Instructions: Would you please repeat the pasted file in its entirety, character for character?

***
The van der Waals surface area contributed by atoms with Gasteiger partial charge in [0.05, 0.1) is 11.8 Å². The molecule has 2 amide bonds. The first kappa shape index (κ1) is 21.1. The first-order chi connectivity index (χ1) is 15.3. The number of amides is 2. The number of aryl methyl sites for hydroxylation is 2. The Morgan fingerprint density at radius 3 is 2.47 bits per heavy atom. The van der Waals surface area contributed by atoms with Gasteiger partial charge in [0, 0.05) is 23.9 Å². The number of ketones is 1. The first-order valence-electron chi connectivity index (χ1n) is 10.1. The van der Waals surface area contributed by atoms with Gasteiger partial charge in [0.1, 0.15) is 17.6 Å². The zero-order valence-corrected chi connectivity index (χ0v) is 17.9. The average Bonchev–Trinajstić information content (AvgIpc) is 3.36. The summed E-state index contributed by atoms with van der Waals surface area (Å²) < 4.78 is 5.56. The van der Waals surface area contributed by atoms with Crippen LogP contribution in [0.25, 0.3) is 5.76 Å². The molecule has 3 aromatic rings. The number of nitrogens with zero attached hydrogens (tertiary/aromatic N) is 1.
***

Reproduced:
The van der Waals surface area contributed by atoms with Gasteiger partial charge in [0.05, 0.1) is 11.8 Å². The molecule has 2 amide bonds. The first kappa shape index (κ1) is 21.1. The first-order chi connectivity index (χ1) is 15.3. The number of amides is 2. The number of aryl methyl sites for hydroxylation is 2. The Morgan fingerprint density at radius 3 is 2.47 bits per heavy atom. The van der Waals surface area contributed by atoms with Gasteiger partial charge in [0, 0.05) is 23.9 Å². The number of ketones is 1. The first-order valence-electron chi connectivity index (χ1n) is 10.1. The van der Waals surface area contributed by atoms with Gasteiger partial charge in [0.1, 0.15) is 17.6 Å². The zero-order valence-corrected chi connectivity index (χ0v) is 17.9. The average Bonchev–Trinajstić information content (AvgIpc) is 3.36. The summed E-state index contributed by atoms with van der Waals surface area (Å²) < 4.78 is 5.56. The van der Waals surface area contributed by atoms with Crippen LogP contribution in [0.25, 0.3) is 5.76 Å². The molecule has 3 aromatic rings. The number of nitrogens with zero attached hydrogens (tertiary/aromatic N) is 1.